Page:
According to a survey by Smart Insights, 48.6% of marketing respondents answered, “I need to improve my depth of knowledge,” across seven key digital marketing areas, on average:
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|Social media marketing||47%
|Search engine marketing (SEO and PPC)||51%
|Public Relations (PR)||39%
|Design (web, mobile, multichannel)||42%
|CRM and big data||58%
During my morning quiet time when I read through my Feedly articles I came across this short, but sweet article from Entrepreneur.com: 5 Fundamentals Successful Entrepreneurs Build Into Their Strategy.
Although seemingly pedestrian, the 5 fundamentals felt all too familiar to me when I realized that I have been following this advice for a long time. Not just when starting new businesses, but also when starting a significant initiative within a business.
Hasn’t every new major business initiative been like starting a new mini-business?
I don’t think you’ll find this a stretch. If your IT Reseller business has been around for a while, you likely started with break-fix solutions or consulting projects. What was it like when you first entered into managed services or took on a new proficiency like cloud? I remember these milestones from my own VAR experiences.
You needed a dedicated business plan for it, didn’t you? You had to figure out the partnerships, offerings, pricing, technology, integration, personnel, operations and go-to-market. And we all know it doesn’t end at “figuring out” because as you execute you’ll surely have to revisit each multiple times. Read More →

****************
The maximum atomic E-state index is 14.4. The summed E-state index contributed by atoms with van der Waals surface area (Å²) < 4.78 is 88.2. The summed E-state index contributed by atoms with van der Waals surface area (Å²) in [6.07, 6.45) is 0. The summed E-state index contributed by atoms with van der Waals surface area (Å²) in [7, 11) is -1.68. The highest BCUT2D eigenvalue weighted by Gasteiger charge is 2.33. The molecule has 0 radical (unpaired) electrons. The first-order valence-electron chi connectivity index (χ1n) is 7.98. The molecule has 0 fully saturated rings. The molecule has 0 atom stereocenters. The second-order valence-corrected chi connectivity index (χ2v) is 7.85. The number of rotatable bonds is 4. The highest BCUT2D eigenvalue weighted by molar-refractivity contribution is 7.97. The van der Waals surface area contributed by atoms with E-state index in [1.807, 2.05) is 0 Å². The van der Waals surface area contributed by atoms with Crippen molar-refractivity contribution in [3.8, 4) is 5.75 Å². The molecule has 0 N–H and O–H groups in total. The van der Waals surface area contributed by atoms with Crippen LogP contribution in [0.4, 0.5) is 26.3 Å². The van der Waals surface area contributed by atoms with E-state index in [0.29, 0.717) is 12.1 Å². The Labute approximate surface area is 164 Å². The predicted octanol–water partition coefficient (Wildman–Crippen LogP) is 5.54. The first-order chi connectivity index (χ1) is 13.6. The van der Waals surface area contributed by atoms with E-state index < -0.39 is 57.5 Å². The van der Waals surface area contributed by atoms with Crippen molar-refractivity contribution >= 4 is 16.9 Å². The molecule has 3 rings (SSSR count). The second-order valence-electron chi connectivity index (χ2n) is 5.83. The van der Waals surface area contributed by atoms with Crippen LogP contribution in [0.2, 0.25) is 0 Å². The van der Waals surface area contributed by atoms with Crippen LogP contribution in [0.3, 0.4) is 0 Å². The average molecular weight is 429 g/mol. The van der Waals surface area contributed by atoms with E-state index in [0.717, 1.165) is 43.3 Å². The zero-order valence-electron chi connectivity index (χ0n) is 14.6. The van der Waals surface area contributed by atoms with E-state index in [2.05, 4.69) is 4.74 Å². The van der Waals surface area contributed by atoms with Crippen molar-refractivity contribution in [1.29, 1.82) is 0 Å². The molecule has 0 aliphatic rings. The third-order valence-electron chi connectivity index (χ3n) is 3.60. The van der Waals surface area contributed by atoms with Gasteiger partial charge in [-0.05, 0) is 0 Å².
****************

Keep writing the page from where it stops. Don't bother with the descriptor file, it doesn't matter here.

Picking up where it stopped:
Whether you service SMB or large business, I think we can agree that your solutions should be enterprise-class, although not priced for the enterprise if you’re servicing SMB, of course— but that’s a discussion for another day.
But why enterprise-class solutions? In my experience, it’s because SMB and mid-market companies strive to have the same capability and functionality of large business. Where did VPN start? Where did VDI start? Where did mobility start? These solutions started at the top and dripped down just like a lot of the technologies we consider “standard” today.
Here’s what’s going on. Large business and even mid-market companies are realizing the need to converge (at least a portion of) IT and Marketing. Why? Because marketing today means using technology and data—period. It’s far less about sales copy, graphics and hand-outs, although those things have their place.
It’s about prospect and customer data and the tools and systems to act on that data with the right message at the right time. In addition, it’s about integrating that marketing data with sales operations, i.e. your CRM. The good news is that this trend is driving down the cost of entry for Marketing Operations and Marketing Automation.
The question is, will you embrace and take advantage of this movement before your competitors do?
The line between marketing and IT is increasingly becoming blurred in many organizations, at least in respect to marketing operations and technology.
A Fortune 500 example of such a transformation comes from Mayur Gupta, Global Head of Marketing Technology & Innovation for Kimberly-Clark. As the marketing technology leader for a 22 billion dollar manufacturer of paper products, Gupta sits at the intersection between marketing and technology. Read More →
You are probably aware of the need for sales operations, but what about marketing operations? Having worked on both sides, I would argue that the requirements for marketing technology, process, and data management / hygiene is far greater than that of the sales function.
And Marketing Automation, such as Rainmaker, is the catalyst of it all!
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